Rusty Bowers and the future of the Arizona Republican Party

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Arizona Speaker of the House Rusty Bowers is photographed on the Arizona House of Representatives chamber floor in Phoenix, Arizona, on Wednesday March 2, 2022.

Laura Segall, for the Deseret News

The Arizona Republican Party has fallen.

That was Arizona House Speaker Rusty Bowers’ take after he lost his bid for a state Senate seat Tuesday.

“I’ve joked and said the party has taken Kabul and I’m on the last plane out to Uzbekistan,” he said by phone Friday during a layover en route to Israel as part of a trip to learn how desert farming techniques and desalinated water and distribution systems could work in Arizona.

Candidates endorsed by former President Donald Trump won big in the state’s Republican primary this week, including former state Sen. David Farnsworth, the fellow Mesa Latter-day Saint who beat Bowers. Farnsworth has said he believes the 2020 election was fraudulent, but state audits and Arizona Republicans have found no evidence that fraud effected the outcome.

Bowers, a conservative, was censured by the state party following his testimony in front of the Jan. 6 committee about being pressured to help overturn the state’s election results in 2020. Bowers testified that his refusal to help overturn the election was motivated by his faith and belief in upholding the Constitution. He said he and his family have been harassed since he refused to go along with the scheme.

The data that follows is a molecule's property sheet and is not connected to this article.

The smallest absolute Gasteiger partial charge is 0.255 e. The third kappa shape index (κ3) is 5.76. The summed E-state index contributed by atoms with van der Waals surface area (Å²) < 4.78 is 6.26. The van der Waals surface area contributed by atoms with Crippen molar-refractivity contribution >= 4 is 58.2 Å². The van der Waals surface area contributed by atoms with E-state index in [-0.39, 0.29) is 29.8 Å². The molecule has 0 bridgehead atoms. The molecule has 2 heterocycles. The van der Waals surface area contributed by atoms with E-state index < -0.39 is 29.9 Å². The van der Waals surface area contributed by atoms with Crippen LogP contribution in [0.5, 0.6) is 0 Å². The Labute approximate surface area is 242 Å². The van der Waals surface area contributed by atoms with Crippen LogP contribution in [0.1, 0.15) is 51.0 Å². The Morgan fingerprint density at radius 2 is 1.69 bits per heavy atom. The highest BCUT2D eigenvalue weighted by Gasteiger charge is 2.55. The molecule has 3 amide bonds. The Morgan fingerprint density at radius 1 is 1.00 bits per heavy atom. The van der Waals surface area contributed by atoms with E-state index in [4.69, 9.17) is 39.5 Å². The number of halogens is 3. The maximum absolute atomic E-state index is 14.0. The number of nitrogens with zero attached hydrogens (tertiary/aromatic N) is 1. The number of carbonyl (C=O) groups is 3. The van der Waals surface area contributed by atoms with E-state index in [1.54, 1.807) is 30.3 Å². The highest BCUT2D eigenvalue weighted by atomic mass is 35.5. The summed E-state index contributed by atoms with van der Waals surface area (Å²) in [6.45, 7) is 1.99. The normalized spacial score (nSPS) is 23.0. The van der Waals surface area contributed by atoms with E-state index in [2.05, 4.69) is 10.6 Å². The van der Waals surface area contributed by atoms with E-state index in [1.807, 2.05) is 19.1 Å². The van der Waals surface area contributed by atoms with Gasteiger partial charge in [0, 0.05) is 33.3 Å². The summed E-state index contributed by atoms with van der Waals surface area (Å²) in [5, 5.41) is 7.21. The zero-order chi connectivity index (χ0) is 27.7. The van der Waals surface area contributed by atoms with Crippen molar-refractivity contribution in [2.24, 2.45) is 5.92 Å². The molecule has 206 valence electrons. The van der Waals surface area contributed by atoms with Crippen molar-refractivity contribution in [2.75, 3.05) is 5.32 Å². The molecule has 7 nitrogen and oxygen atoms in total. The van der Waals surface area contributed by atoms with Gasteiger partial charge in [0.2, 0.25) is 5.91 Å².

Bowers said he called Farnsworth and “wished him and Arizona the best,” but he’s unsure if the party will come together after a divisive primary.

“The party in Arizona is dysfunctional and now they want everybody to turn around and step into lock step,” he said.

“Anytime you have an attitude that you have to destroy your enemies in the primary, and even the party has that attitude, and then to come back and say now we’re going to join all together… I think that’ll be a challenge,” he said.

A longtime Republican stronghold, Arizona has seen Democrats win statewide in recent years against Trump and Trump-aligned candidates. Whether or not 2022 continues that trend remains to be seen, but Bowers believes the new Arizona Republican Party is more extreme.

“I frankly think they are very extreme and it’s not so much in the policies as it is in the attitude,” he said. “There’s a difference between being a conservative and being more radical, less tolerant.”

“Conservative is principle-based and institution-based, things that are lasting and of importance over generations,” he said.

Bowers said he sees “frightening developments in the [Arizona] House, which I love and want to protect,” and worries the state legislature could see a “brain drain” in staff.

“It will be a sea change,” he said.

Bowers said he intends to speak his piece, but said he found it liberating that he no longer needs to worry about the party. He plans to finish his term as Arizona House Speaker “and then go where the good Lord needs me.”

D. Hunter Schwarz

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